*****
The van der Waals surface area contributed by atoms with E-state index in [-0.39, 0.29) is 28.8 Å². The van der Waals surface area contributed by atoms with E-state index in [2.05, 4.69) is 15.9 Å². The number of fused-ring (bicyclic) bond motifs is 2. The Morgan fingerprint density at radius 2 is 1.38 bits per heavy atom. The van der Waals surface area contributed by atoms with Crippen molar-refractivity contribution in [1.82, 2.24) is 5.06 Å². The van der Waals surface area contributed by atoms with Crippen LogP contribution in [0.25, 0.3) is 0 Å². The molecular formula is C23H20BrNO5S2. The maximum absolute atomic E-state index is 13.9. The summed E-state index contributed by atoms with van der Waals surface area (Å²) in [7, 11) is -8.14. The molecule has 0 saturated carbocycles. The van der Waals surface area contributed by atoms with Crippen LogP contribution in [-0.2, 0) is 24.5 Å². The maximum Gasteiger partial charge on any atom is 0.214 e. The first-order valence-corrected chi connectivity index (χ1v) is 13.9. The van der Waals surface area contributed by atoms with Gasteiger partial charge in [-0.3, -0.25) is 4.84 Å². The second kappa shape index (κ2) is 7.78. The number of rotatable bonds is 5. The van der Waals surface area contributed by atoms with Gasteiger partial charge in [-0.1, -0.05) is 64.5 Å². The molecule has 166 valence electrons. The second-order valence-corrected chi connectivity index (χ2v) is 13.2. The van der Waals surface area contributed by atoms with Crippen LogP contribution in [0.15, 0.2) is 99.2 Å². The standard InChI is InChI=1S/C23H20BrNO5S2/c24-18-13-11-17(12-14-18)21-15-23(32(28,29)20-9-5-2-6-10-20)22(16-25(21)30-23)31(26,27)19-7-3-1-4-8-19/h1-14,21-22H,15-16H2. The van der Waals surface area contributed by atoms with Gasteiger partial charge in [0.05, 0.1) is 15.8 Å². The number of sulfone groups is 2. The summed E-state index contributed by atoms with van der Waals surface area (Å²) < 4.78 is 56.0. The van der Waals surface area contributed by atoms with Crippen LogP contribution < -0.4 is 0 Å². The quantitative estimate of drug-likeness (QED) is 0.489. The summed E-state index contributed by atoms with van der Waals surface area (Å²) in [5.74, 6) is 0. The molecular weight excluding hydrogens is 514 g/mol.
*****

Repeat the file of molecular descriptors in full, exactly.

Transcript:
The van der Waals surface area contributed by atoms with E-state index in [-0.39, 0.29) is 28.8 Å². The van der Waals surface area contributed by atoms with E-state index in [2.05, 4.69) is 15.9 Å². The number of fused-ring (bicyclic) bond motifs is 2. The Morgan fingerprint density at radius 2 is 1.38 bits per heavy atom. The van der Waals surface area contributed by atoms with Crippen molar-refractivity contribution in [1.82, 2.24) is 5.06 Å². The van der Waals surface area contributed by atoms with Crippen LogP contribution in [0.25, 0.3) is 0 Å². The molecular formula is C23H20BrNO5S2. The maximum absolute atomic E-state index is 13.9. The summed E-state index contributed by atoms with van der Waals surface area (Å²) in [7, 11) is -8.14. The molecule has 0 saturated carbocycles. The van der Waals surface area contributed by atoms with Crippen LogP contribution in [-0.2, 0) is 24.5 Å². The maximum Gasteiger partial charge on any atom is 0.214 e. The first-order valence-corrected chi connectivity index (χ1v) is 13.9. The van der Waals surface area contributed by atoms with Gasteiger partial charge in [-0.3, -0.25) is 4.84 Å². The second kappa shape index (κ2) is 7.78. The number of rotatable bonds is 5. The van der Waals surface area contributed by atoms with Gasteiger partial charge in [-0.1, -0.05) is 64.5 Å². The molecule has 166 valence electrons. The second-order valence-corrected chi connectivity index (χ2v) is 13.2. The van der Waals surface area contributed by atoms with Crippen LogP contribution in [0.15, 0.2) is 99.2 Å². The standard InChI is InChI=1S/C23H20BrNO5S2/c24-18-13-11-17(12-14-18)21-15-23(32(28,29)20-9-5-2-6-10-20)22(16-25(21)30-23)31(26,27)19-7-3-1-4-8-19/h1-14,21-22H,15-16H2. The van der Waals surface area contributed by atoms with Gasteiger partial charge in [0.05, 0.1) is 15.8 Å². The number of sulfone groups is 2. The summed E-state index contributed by atoms with van der Waals surface area (Å²) < 4.78 is 56.0. The van der Waals surface area contributed by atoms with Crippen LogP contribution < -0.4 is 0 Å². The quantitative estimate of drug-likeness (QED) is 0.489. The summed E-state index contributed by atoms with van der Waals surface area (Å²) in [5.74, 6) is 0. The molecular weight excluding hydrogens is 514 g/mol.